Hotels in India » Heritage of India » Timeless Wonders - Resting in Splendour

Timeless Wonders - Resting in Splendour

Itmad-ud daulah, one of the most beautiful of Mughal tombs, stands across the river Yamuna from the Taj Mahal, nearly one and a half kilometers up-stream. Belonging to the age of Jahangir, it contains cenotaphs of Mirza Ghiyas and Asmat Begum, parents of the powerful Mughal Empress Nurjahan queen of Jahangir, an exceptional beauty and an astute administrator. Mirza Ghiyas had left Persian in sheer penury in search of better prospects at the Mughal court. He benefited much from the influence of his daughter who he had once abandoned in the desert. Akbar offered him a good rank and privileges. Jahangir made him his prime minister with the title Itmad-ud-daulah (Pillar of the State). Nurjahan’s brother Asaf Khan later became prime minister of Shahjahan. This Persian family formed at the Mughal court giving the grand Mughals two most celebrated queens­-Nurjahan and Mumtaz Mahal (Lady of the Taj), daughter of Asaf Khan.

The tomb of Itmad-ud-daulah was built during 1622-28. Standing at the center of a high-walled charbagh laid out in the typically Persian style, this 540 feet square plot has four gatways in red sandstone. The eastern gate is for entrance and the northern and southern gateways for symmetry. The western end has a double-storeyed pavilion with a gallery overlooking the river. Laid out during the lifetime of Mirza Ghaiyas, the garden was the pleasure haunt of his family. The channels dividing the garden have four sections with flagged pathways and parterres for cultivating flower beds. Roses, tulips, iris, lilies and narcissus-reminiscent of the Persian spring, were grown here. Cypresses were planted near the walls to retain an unobstructed, full view of the tomb in the center.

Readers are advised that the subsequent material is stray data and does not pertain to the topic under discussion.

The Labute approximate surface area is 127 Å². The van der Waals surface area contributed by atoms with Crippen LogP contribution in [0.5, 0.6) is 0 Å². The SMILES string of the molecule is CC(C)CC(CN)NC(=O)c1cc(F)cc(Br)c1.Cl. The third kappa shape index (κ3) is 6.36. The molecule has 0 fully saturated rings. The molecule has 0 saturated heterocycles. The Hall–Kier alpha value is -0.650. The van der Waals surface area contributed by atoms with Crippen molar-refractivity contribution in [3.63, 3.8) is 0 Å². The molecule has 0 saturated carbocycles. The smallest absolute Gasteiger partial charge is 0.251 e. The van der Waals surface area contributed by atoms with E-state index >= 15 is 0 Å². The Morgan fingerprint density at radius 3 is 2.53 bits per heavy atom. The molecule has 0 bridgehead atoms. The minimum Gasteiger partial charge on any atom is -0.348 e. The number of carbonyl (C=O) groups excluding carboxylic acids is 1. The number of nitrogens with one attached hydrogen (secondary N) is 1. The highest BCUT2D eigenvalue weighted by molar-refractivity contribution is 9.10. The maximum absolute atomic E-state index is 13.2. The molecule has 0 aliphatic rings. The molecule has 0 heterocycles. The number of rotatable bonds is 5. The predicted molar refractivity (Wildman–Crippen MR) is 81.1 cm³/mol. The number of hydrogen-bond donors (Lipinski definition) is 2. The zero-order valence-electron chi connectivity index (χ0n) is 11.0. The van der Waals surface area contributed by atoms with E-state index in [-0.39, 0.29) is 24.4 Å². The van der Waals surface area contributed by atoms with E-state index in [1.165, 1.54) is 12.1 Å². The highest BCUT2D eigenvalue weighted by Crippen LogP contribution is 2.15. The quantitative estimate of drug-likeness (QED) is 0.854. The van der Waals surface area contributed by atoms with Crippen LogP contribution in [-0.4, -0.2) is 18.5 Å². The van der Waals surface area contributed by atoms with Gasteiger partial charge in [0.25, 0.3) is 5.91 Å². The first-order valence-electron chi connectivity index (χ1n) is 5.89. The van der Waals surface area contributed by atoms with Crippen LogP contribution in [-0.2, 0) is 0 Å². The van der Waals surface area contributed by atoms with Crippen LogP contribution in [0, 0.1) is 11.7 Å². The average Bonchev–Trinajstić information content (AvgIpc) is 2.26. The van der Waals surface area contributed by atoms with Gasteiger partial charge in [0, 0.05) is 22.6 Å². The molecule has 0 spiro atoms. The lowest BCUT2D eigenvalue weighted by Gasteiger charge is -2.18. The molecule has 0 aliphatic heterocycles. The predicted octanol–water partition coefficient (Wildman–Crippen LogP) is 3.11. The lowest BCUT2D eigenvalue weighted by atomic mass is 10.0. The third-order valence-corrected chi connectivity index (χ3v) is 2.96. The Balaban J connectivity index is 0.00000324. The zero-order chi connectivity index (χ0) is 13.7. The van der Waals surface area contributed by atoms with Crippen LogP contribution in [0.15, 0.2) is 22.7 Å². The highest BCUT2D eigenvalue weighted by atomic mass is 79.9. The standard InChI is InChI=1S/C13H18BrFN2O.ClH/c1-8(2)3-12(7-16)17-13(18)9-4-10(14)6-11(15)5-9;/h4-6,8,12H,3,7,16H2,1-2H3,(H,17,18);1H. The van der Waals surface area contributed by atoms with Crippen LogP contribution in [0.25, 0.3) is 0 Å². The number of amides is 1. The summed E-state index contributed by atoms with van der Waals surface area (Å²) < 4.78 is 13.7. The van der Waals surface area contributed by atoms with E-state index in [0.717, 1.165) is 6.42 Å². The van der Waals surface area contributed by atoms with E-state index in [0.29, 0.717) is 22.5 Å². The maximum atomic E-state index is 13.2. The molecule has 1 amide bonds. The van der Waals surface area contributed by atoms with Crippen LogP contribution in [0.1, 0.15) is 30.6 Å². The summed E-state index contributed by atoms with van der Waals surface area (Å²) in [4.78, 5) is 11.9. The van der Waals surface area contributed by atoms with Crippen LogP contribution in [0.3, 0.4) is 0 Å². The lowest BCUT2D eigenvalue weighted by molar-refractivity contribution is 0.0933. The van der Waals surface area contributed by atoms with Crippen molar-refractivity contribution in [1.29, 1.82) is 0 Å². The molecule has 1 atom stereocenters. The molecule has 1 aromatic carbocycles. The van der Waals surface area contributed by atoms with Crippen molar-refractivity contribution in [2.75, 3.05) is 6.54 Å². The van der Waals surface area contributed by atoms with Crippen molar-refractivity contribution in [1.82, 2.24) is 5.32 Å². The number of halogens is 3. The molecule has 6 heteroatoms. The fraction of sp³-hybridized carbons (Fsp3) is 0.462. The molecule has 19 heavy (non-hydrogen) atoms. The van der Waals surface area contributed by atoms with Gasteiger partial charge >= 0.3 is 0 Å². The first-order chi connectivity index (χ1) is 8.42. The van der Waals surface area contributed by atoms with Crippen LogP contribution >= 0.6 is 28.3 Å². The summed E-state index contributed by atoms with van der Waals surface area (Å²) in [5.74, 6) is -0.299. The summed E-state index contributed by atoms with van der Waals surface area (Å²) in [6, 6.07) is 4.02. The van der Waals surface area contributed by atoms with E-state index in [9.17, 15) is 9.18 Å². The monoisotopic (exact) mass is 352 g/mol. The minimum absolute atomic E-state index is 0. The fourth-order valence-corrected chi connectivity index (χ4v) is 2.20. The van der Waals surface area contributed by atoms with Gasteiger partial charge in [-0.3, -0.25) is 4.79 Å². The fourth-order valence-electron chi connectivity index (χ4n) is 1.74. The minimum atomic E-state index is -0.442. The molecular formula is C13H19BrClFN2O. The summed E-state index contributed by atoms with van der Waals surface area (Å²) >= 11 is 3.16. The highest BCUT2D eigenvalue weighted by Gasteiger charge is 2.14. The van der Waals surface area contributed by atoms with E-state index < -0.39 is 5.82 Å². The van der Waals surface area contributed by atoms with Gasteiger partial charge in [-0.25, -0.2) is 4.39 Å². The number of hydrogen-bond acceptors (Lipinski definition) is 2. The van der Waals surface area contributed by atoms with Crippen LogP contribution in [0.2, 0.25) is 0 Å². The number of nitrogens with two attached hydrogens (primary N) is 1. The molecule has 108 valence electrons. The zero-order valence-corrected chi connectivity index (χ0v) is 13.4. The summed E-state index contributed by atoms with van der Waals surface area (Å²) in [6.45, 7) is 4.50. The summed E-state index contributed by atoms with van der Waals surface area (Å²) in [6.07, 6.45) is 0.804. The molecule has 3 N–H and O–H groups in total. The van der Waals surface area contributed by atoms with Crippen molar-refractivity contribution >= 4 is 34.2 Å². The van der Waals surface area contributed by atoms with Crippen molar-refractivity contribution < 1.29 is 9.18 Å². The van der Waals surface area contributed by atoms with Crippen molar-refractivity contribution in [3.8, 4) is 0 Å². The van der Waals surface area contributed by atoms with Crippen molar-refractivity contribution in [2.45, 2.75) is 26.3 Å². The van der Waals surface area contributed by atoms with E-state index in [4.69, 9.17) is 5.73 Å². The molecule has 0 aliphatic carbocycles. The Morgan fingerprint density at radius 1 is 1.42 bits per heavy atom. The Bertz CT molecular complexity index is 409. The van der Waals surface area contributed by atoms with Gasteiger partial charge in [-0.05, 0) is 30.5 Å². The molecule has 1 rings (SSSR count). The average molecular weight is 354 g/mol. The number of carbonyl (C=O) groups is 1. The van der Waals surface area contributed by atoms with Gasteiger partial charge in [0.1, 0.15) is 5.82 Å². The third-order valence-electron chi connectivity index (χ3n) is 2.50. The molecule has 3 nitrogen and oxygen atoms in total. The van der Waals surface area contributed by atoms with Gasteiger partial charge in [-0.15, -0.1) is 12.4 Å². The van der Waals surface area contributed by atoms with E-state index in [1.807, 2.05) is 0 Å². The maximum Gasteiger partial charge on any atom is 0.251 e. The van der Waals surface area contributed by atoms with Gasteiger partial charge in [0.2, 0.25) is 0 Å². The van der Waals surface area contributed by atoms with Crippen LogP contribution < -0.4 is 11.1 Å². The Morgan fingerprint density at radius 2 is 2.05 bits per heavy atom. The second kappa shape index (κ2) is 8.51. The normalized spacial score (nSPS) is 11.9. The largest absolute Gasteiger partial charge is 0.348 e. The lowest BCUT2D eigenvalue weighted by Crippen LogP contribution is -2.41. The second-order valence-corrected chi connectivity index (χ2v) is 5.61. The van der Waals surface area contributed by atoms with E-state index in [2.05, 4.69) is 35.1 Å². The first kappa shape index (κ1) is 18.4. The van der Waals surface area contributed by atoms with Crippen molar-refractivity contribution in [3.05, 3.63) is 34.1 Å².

The square tomb, only 70 feet in diameter, is a small structure with octagonal corner towers which are circular in form above the terrace and topped by circular chattris (kiosks). The stunted and stout look of the towers and the experimental design of the chattris strike a slightly discordant note does the rood pavilion which looks inconsequential. The main structure has three openings on each side. The central arch provides entry and and the two flanking arches are closed with exquisitely crafted trellis screen. The board chajja (eave) and the brackets provide the architectural balance and allow for light and shade on the outer walls. The central chamber contains cenotaphs of Asmat Begum at the central and of Mirza Ghiyas to her right. The same symmetrical arrangement stands repeated in the upper pavilion, this reappearing at the Taj. In both cases, the wife predeceased the husband that could perhaps account for this deviation from the normal symmetry. In the absence of any screen surrounding the cenotaphs, this arrangement is less pronounced here than it is at the Taj. Also resting in one of the corner rooms is Ladli Begum, Nurjahan’s daughter by her first marriage.